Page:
Compare any two graphics cards:
GeForce GT 430 1GB vs GeForce GTX 650
IntroThe GeForce GT 430 1GB features a clock frequency of 700 MHz and a GDDR3 memory frequency of 900 MHz. It also uses a 128-bit bus, and uses a 40 nm design. It is made up of 96 SPUs, 16 TAUs, and 4 ROPs.
Compare those specs to the GeForce GTX 650, which uses a 28 nm design. nVidia has clocked the core frequency at 1058 MHz. The GDDR5 RAM works at a frequency of 1250 MHz on this specific card. It features 384 SPUs along with 32 Texture Address Units and 16 ROPs.
(No game benchmarks for this combination yet.)
Power Usage and Theoretical Benchmarks
Power Consumption (Max TDP)
As far as performance goes, the GeForce GTX 650 should in theory be quite a bit better than the GeForce GT 430 1GB in general. (explain)
Texel RateThe GeForce GTX 650 is a lot (about 202%) faster with regards to anisotropic filtering than the GeForce GT 430 1GB. (explain)
Pixel RateThe GeForce GTX 650 will be quite a bit (approximately 505%) better at AA than the GeForce GT 430 1GB, and also should be capable of handling higher screen resolutions without slowing down too much. (explain)
Please note that the above 'benchmarks' are all just theoretical - the results were calculated based on the card's specifications, and real-world performance may (and probably will) vary at least a bit.
Price ComparisonPlease note that the price comparisons are based on search keywords, and might not be the exact same card listed on this page. We have no control over the accuracy of their search results.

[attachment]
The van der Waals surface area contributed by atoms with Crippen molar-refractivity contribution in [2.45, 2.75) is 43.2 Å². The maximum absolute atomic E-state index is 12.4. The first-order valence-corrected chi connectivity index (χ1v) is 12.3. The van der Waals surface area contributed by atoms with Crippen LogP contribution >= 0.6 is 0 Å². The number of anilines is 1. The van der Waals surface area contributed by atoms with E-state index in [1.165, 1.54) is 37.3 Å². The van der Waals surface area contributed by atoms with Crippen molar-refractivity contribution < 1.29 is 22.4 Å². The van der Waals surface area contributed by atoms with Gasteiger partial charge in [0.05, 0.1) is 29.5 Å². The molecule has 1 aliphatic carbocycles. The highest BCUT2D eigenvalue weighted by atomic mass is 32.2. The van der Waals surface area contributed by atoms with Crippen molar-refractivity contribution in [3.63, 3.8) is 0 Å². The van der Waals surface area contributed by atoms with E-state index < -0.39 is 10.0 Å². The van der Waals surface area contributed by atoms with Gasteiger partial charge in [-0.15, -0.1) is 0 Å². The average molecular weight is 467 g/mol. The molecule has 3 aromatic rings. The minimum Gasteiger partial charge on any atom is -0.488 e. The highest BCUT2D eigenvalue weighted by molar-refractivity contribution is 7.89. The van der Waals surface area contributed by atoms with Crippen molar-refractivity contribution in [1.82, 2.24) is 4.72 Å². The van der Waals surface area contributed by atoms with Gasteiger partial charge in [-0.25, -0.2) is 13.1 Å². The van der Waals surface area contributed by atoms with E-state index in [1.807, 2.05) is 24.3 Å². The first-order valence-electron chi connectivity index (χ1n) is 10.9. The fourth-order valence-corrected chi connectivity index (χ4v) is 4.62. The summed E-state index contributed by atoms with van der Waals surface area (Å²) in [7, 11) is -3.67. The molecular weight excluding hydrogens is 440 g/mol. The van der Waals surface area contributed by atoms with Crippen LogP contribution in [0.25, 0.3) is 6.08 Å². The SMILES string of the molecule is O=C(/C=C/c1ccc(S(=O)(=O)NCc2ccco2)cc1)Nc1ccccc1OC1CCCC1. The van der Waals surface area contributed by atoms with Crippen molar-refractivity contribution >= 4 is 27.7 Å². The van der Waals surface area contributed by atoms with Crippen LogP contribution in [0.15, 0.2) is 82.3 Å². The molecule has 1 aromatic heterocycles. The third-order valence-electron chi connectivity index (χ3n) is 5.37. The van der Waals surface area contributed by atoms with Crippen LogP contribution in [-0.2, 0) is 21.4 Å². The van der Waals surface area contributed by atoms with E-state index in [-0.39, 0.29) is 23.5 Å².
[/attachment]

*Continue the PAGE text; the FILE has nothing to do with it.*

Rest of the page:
Memory Bandwidth: Memory bandwidth is the max amount of information (in units of megabytes per second) that can be transported across the external memory interface within a second. It is worked out by multiplying the card's bus width by the speed of its memory. If the card has DDR RAM, it should be multiplied by 2 once again. If DDR5, multiply by 4 instead. The better the memory bandwidth, the better the card will be in general. It especially helps with anti-aliasing, High Dynamic Range and higher screen resolutions.
Texel Rate: Texel rate is the maximum texture map elements (texels) that can be applied in one second. This figure is worked out by multiplying the total texture units of the card by the core speed of the chip. The higher this number, the better the video card will be at handling texture filtering (anisotropic filtering - AF). It is measured in millions of texels in one second.
Pixel Rate: Pixel rate is the most pixels that the graphics chip can possibly record to its local memory in a second - measured in millions of pixels per second. The number is worked out by multiplying the number of ROPs by the the core speed of the card. ROPs (Raster Operations Pipelines - also called Render Output Units) are responsible for drawing the pixels (image) on the screen. The actual pixel output rate is also dependant on many other factors, especially the memory bandwidth - the lower the memory bandwidth is, the lower the potential to reach the max fill rate.